Thursday, August 13, 2015

The Single Lancet Jesse Tree Window in France: Reading a Jesse Tree Window, Part A

        I am beginning my review of single lancet French Jesse Tree windows of the 12th century onward by discussing how one reads a Jesse Tree window from both bottom up ( Jesse, King David, other kings) and top down, (Christ in Majesty, the Blessed Virgin Mary, then kings). Often people think of Jesse Tree windows as picture books for the illiterate. But that cannot be the full story since many were made of abbey churches and other places where the most likely persons to see the windows were at least modestly literate monks and clergy. Jesse windows are often found at the east end of churches and in Lady's Chapels where clergy would have been the primary viewers of the window.

     I have mentioned that the persons in a Jesse Tree, whether illuminated or in glass, can be identified by position within the tree, accompanying symbols, accompanying scrolls or banderoles, or even names written near the figure. In the Jesse Tree window, the identification of the persons in the window is important for the understanding of the window. 

     The bottom panel or panels of a Jesse Tree from the 12th through the mid-15th century is/are occupied by the recumbent or reclining Jesse, asleep usually in a bed. This sleeping Jesse evokes both Jacob’s dream and the sleep of Adam when Eve was formed from Adam’s rib by God as told in the second creation story, Genesis 2.4-24. Sometimes the “rib of Adam” image is enforced with the tree or vine growing from Jesse’s side. At other times, the tree seems to grow from the loins of Jesse, a reference to the "begats" of Matthew 1. When Jesse is lying down, Jesse sometimes appears in multiple panels, especially as the Jesse Trees enlarged from single lancet windows to multiple panels. After the mid-15th century through the 16th century, Jesse is found nodding off while seated on a chair or throne. The seated Jesse is revived in the 19th century neo-gothic windows.

     The prophets and patriarchs were most often identified by scrolls or banderoles, and something by names. If there is no written identification of the prophet or patriarch or other ancient person, their identification is nearly impossible since the order and placement of prophets, patriarchs, and priests of the Old Testament was never standardized in Jesse Tree windows.

     Symbols identified the kings. In the Angers cathedral  window (Cathedral of St. Maurice, Angers, Maine-et-Loire, France)  the king of Judah above Jesse is playing a harp, and therefore is King David. The second king of Judah above Jesse is holding a scepter. This is sometimes the symbol for King Solomon. The third king of Judah above Jesse is playing a vielle, the symbol often associated but not always with Solomon since he was considered the author of the Song of Solomon or Canticum Canticorum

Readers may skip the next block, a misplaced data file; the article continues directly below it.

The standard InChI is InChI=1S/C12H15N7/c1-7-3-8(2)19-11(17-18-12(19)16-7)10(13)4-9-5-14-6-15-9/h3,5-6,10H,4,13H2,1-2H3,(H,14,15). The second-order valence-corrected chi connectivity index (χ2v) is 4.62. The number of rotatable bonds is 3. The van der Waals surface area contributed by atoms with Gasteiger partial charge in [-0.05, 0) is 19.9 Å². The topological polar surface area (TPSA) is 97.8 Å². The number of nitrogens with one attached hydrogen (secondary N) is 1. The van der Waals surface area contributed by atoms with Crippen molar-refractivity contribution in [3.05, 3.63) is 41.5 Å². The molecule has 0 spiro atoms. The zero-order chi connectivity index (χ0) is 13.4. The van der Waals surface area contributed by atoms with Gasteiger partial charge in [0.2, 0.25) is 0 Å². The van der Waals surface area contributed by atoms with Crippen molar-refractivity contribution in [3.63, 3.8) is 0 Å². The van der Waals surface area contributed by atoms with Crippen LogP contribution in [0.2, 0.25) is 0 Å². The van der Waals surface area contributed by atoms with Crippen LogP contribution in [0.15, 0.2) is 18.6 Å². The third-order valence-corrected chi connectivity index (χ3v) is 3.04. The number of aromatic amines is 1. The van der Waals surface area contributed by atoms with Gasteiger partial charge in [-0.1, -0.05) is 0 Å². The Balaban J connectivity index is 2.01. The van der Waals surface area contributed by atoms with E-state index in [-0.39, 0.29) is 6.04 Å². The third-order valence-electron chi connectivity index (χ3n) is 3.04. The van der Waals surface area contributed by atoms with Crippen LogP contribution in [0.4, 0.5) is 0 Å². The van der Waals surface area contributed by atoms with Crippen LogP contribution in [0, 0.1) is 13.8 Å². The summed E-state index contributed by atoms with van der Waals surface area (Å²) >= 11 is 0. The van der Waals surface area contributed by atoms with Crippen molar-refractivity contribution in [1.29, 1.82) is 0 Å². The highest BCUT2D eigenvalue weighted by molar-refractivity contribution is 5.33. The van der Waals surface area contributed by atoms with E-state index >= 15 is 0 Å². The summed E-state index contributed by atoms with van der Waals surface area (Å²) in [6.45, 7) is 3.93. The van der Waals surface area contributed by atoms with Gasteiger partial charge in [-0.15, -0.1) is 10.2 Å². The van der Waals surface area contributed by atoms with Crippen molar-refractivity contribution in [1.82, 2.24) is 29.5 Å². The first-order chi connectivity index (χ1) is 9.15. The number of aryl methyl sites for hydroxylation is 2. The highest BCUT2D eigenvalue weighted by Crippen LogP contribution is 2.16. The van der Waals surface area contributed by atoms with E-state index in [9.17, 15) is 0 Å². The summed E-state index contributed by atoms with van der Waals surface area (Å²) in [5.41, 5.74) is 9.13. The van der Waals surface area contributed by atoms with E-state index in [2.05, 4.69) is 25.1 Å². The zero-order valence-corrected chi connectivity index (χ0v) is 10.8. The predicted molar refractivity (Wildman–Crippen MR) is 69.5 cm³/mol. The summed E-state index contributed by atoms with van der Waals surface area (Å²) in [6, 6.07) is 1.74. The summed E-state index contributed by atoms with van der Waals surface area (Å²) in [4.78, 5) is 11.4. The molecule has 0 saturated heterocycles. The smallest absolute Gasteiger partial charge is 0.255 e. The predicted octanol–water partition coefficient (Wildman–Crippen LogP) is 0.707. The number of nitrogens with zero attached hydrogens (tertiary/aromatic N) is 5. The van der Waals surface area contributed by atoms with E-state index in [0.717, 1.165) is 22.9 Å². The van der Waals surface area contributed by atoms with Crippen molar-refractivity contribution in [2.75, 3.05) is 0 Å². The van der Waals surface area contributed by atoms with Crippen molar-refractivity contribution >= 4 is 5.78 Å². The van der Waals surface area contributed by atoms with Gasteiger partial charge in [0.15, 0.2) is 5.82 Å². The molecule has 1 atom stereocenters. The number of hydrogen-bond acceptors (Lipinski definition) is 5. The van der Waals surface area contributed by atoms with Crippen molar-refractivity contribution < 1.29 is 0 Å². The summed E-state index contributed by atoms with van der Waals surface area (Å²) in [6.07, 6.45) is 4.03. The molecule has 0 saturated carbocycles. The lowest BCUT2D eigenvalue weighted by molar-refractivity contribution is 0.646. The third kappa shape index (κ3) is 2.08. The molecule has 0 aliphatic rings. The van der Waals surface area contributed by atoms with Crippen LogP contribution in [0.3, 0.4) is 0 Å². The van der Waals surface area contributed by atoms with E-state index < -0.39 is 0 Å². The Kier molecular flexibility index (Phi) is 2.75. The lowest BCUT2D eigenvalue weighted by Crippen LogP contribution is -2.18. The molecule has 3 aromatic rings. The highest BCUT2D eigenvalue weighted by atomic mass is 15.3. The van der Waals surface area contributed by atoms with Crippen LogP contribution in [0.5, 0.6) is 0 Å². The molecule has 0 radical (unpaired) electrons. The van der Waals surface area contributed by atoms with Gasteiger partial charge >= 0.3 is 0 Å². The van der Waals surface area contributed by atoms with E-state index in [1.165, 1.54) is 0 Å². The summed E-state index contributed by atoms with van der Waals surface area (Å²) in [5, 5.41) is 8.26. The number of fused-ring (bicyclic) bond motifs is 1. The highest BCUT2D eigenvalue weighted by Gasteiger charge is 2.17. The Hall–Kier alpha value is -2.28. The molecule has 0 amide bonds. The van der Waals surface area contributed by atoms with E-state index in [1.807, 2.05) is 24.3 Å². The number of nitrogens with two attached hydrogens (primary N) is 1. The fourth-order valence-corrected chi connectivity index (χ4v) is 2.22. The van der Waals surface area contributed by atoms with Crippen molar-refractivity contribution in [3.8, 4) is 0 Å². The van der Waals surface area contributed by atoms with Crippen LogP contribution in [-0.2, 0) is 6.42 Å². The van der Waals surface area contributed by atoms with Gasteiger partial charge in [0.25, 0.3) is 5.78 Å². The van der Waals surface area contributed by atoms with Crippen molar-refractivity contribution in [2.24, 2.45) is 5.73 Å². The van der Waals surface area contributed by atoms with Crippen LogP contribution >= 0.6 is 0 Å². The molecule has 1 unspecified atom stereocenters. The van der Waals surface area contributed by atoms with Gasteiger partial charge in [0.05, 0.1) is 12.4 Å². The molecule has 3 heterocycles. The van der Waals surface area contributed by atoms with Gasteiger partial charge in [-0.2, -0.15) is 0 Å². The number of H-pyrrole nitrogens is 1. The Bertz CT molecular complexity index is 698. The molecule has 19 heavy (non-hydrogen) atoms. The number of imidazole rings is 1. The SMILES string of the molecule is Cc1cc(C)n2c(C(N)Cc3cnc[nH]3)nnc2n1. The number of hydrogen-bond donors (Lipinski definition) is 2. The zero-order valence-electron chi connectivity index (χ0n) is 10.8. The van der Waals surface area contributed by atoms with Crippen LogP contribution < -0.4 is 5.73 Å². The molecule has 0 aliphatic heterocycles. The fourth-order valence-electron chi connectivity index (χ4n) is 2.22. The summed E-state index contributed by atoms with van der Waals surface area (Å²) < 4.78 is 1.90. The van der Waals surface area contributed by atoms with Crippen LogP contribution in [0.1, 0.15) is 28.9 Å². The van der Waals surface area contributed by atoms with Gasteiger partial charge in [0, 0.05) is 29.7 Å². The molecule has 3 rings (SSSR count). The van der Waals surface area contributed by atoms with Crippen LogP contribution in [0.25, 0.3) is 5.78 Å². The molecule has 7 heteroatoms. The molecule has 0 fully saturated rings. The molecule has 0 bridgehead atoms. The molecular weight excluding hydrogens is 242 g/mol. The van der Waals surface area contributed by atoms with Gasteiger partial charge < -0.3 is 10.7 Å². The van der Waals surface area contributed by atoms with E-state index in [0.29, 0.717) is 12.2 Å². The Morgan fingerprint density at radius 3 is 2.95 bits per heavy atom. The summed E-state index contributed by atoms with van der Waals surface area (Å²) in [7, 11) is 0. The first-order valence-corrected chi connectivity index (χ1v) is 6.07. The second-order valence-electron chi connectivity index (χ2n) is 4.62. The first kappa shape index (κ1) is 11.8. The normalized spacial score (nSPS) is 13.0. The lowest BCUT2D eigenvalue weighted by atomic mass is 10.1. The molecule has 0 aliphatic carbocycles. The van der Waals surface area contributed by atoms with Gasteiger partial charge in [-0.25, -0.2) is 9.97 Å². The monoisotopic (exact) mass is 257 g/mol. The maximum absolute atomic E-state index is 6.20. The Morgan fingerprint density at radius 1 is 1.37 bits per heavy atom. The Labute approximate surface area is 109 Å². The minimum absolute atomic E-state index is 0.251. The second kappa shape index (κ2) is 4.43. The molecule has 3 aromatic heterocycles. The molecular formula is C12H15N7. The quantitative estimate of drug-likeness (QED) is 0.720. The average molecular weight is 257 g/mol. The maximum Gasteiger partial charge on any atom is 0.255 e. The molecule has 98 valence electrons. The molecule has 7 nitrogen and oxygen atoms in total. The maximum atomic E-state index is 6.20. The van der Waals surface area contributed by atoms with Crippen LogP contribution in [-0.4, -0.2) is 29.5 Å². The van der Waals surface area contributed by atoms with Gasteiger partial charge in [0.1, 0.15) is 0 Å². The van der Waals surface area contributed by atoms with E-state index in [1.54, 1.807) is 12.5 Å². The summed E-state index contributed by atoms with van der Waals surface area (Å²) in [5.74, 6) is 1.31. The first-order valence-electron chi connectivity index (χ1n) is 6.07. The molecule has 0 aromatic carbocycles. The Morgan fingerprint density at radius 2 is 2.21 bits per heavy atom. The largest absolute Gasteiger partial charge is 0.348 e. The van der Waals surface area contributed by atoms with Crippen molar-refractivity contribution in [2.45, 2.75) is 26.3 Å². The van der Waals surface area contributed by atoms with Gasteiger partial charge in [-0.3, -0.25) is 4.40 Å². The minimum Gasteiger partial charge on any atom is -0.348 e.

.  Other iconographic symbols include a book or a model of a church for the Temple of Jerusalem. [Note: French scholars seem to refer to the bowed waisted instrument that I call a vielle, a "rote."  Rote refers to a Welsh stringed instrument that looks more like a lyre.]

     As an aside, the vielle was a bowed 5-string instrument that may or may not have been waisted like a violin. The vielle is related to the rebec and Bysantine lyras that have three to five strings. Among the descendats of the vielle is the viol and later the violin and viola. Vielles were played either on the shoulder or the lap.

Since the 13th century Jesse Tree window of the Cathedral of St. Maurice, Angers, France is hard to see because of  corrosion of the glass, I have included details of the upper panels from Christ in majesty at the top to David with harp at the bottom, skipping one unidentified King of Judah.  Note King David with harp, King Solomon with scepter and unidentified king with unwaisted vielle
Photo credit: Dr. Stuart Whatling
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     Scholars have noted that the window panels at Angers have been rearranged in the past. And thus, it is quite possible that the order of the kings were re-arranged in error at some point. Boulanger in her study of the windows at Angers states that the Jesse Tree window in the choir is one of eleven windows made between 1230-35. The cathedral was wealthy enough that it did not depend on secular donors, and thus there was great unity in the style and iconography of the windows. (Karine Boulanger. Les vitraux de la cathédrale d'Angers (2010) Paris: CTHS.) The stained glass at Angers cathedral, made in the 12th, 13th, and 15th centuries, suffered through periods of restoration and repair and long centuries of neglect. It is possible to speculate that during one of these 
restorations the panel of Solomon and a generic king of Judah with scepter were reversed. (David King. Angers Cathedral, Vidimus 48 (Feb. 2011, <>

     There is a similar orders of the kings of Judah in the Jesse Tree window of Amiens Cathedral. 

1 comment:

  1. Ms. Author, thank you so much for sharing your research in this generous way. I read this article with great interest - having been Googling casually for Davids in Jesse Tree windows - and I look forward to reading through the rest of this blog.

    Again, thank you for this wonderful resource. It looks like you are no longer updating this project, but I hope you see this comment regardless and are pleased to learn that your work continues to be appreciated.

    - Elizabeth